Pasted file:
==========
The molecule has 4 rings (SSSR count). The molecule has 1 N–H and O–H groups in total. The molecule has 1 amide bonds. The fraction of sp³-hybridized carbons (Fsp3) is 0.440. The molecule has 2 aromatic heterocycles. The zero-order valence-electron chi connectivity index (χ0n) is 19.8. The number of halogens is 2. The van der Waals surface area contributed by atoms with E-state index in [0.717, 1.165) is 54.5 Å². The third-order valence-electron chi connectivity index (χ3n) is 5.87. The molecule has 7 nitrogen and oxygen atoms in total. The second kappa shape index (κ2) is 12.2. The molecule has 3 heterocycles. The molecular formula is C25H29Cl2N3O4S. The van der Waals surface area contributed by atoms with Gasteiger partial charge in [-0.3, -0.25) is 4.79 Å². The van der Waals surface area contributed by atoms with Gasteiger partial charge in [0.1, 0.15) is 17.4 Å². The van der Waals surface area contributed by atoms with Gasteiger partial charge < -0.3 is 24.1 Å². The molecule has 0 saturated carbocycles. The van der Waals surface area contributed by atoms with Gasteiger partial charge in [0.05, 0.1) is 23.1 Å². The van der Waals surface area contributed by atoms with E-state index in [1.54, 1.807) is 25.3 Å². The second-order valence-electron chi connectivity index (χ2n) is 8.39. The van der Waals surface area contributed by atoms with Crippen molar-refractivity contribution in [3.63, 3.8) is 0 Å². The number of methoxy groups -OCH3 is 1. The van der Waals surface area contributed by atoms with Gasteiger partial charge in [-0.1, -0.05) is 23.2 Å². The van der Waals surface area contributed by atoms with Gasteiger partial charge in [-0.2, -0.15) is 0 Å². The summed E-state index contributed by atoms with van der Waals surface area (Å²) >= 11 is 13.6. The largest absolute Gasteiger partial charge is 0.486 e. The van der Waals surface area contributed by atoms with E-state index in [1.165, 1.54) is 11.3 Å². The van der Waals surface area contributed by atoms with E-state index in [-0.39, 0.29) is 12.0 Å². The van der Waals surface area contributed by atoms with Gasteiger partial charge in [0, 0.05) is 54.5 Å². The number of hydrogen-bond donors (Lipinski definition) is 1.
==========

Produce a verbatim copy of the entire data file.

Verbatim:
The molecule has 4 rings (SSSR count). The molecule has 1 N–H and O–H groups in total. The molecule has 1 amide bonds. The fraction of sp³-hybridized carbons (Fsp3) is 0.440. The molecule has 2 aromatic heterocycles. The zero-order valence-electron chi connectivity index (χ0n) is 19.8. The number of halogens is 2. The van der Waals surface area contributed by atoms with E-state index in [0.717, 1.165) is 54.5 Å². The third-order valence-electron chi connectivity index (χ3n) is 5.87. The molecule has 7 nitrogen and oxygen atoms in total. The second kappa shape index (κ2) is 12.2. The molecule has 3 heterocycles. The molecular formula is C25H29Cl2N3O4S. The van der Waals surface area contributed by atoms with Gasteiger partial charge in [-0.3, -0.25) is 4.79 Å². The van der Waals surface area contributed by atoms with Gasteiger partial charge in [0.1, 0.15) is 17.4 Å². The van der Waals surface area contributed by atoms with Gasteiger partial charge < -0.3 is 24.1 Å². The molecule has 0 saturated carbocycles. The van der Waals surface area contributed by atoms with Gasteiger partial charge in [0.05, 0.1) is 23.1 Å². The van der Waals surface area contributed by atoms with E-state index in [1.54, 1.807) is 25.3 Å². The second-order valence-electron chi connectivity index (χ2n) is 8.39. The van der Waals surface area contributed by atoms with Crippen molar-refractivity contribution in [3.63, 3.8) is 0 Å². The number of methoxy groups -OCH3 is 1. The van der Waals surface area contributed by atoms with Gasteiger partial charge in [-0.1, -0.05) is 23.2 Å². The van der Waals surface area contributed by atoms with Gasteiger partial charge in [-0.2, -0.15) is 0 Å². The summed E-state index contributed by atoms with van der Waals surface area (Å²) >= 11 is 13.6. The largest absolute Gasteiger partial charge is 0.486 e. The van der Waals surface area contributed by atoms with E-state index in [1.165, 1.54) is 11.3 Å². The van der Waals surface area contributed by atoms with E-state index in [-0.39, 0.29) is 12.0 Å². The van der Waals surface area contributed by atoms with Gasteiger partial charge in [0, 0.05) is 54.5 Å². The number of hydrogen-bond donors (Lipinski definition) is 1.